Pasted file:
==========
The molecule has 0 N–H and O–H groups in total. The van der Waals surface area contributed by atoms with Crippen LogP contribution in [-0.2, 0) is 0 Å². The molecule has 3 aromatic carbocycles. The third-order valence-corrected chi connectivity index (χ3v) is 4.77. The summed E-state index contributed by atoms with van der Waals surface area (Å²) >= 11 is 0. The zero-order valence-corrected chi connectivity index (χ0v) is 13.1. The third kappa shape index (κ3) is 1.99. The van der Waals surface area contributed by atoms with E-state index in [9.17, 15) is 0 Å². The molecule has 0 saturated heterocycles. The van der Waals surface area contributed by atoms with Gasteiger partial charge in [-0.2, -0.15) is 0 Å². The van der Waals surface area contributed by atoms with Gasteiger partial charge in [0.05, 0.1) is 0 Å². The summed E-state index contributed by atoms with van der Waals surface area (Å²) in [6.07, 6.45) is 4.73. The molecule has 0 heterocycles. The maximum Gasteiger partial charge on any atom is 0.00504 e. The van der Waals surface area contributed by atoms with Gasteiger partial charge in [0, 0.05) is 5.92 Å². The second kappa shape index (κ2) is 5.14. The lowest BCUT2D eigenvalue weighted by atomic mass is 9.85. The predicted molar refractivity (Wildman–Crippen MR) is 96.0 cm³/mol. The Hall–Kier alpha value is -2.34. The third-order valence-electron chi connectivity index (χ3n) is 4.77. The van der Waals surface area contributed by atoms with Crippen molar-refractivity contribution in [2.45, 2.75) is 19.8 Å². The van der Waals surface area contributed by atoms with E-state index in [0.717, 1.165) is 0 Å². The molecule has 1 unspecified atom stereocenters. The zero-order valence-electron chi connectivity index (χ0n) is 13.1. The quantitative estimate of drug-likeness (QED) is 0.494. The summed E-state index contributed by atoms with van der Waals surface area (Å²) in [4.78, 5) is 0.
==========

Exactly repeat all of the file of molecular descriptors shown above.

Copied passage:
The molecule has 0 N–H and O–H groups in total. The van der Waals surface area contributed by atoms with Crippen LogP contribution in [-0.2, 0) is 0 Å². The molecule has 3 aromatic carbocycles. The third-order valence-corrected chi connectivity index (χ3v) is 4.77. The summed E-state index contributed by atoms with van der Waals surface area (Å²) >= 11 is 0. The zero-order valence-corrected chi connectivity index (χ0v) is 13.1. The third kappa shape index (κ3) is 1.99. The van der Waals surface area contributed by atoms with E-state index in [9.17, 15) is 0 Å². The molecule has 0 saturated heterocycles. The van der Waals surface area contributed by atoms with Gasteiger partial charge in [-0.2, -0.15) is 0 Å². The van der Waals surface area contributed by atoms with Gasteiger partial charge in [0.05, 0.1) is 0 Å². The summed E-state index contributed by atoms with van der Waals surface area (Å²) in [6.07, 6.45) is 4.73. The molecule has 0 heterocycles. The maximum Gasteiger partial charge on any atom is 0.00504 e. The van der Waals surface area contributed by atoms with Gasteiger partial charge in [0, 0.05) is 5.92 Å². The second kappa shape index (κ2) is 5.14. The lowest BCUT2D eigenvalue weighted by atomic mass is 9.85. The predicted molar refractivity (Wildman–Crippen MR) is 96.0 cm³/mol. The Hall–Kier alpha value is -2.34. The third-order valence-electron chi connectivity index (χ3n) is 4.77. The van der Waals surface area contributed by atoms with Crippen molar-refractivity contribution in [2.45, 2.75) is 19.8 Å². The van der Waals surface area contributed by atoms with E-state index in [0.717, 1.165) is 0 Å². The molecule has 1 unspecified atom stereocenters. The zero-order valence-electron chi connectivity index (χ0n) is 13.1. The quantitative estimate of drug-likeness (QED) is 0.494. The summed E-state index contributed by atoms with van der Waals surface area (Å²) in [4.78, 5) is 0.